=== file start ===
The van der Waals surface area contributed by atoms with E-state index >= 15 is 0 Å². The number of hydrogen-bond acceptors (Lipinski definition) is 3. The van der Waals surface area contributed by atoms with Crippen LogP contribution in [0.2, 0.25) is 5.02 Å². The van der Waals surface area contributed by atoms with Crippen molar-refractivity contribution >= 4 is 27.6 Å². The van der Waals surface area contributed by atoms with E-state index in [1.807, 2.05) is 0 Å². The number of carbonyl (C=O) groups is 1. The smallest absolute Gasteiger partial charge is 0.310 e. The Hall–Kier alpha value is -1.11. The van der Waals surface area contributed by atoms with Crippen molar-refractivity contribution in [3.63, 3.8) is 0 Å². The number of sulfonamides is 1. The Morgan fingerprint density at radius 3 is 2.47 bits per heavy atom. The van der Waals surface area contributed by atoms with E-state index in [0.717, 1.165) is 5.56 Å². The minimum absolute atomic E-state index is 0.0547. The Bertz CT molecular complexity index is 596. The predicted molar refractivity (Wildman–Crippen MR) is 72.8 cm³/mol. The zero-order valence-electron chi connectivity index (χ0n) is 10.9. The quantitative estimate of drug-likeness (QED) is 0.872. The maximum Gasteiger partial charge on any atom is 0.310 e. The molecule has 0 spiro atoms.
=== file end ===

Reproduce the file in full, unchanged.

The van der Waals surface area contributed by atoms with E-state index >= 15 is 0 Å². The number of hydrogen-bond acceptors (Lipinski definition) is 3. The van der Waals surface area contributed by atoms with Crippen LogP contribution in [0.2, 0.25) is 5.02 Å². The van der Waals surface area contributed by atoms with Crippen molar-refractivity contribution >= 4 is 27.6 Å². The van der Waals surface area contributed by atoms with E-state index in [1.807, 2.05) is 0 Å². The number of carbonyl (C=O) groups is 1. The smallest absolute Gasteiger partial charge is 0.310 e. The Hall–Kier alpha value is -1.11. The van der Waals surface area contributed by atoms with Crippen molar-refractivity contribution in [3.63, 3.8) is 0 Å². The number of sulfonamides is 1. The Morgan fingerprint density at radius 3 is 2.47 bits per heavy atom. The van der Waals surface area contributed by atoms with E-state index in [0.717, 1.165) is 5.56 Å². The minimum absolute atomic E-state index is 0.0547. The Bertz CT molecular complexity index is 596. The predicted molar refractivity (Wildman–Crippen MR) is 72.8 cm³/mol. The zero-order valence-electron chi connectivity index (χ0n) is 10.9. The quantitative estimate of drug-likeness (QED) is 0.872. The maximum Gasteiger partial charge on any atom is 0.310 e. The molecule has 0 spiro atoms.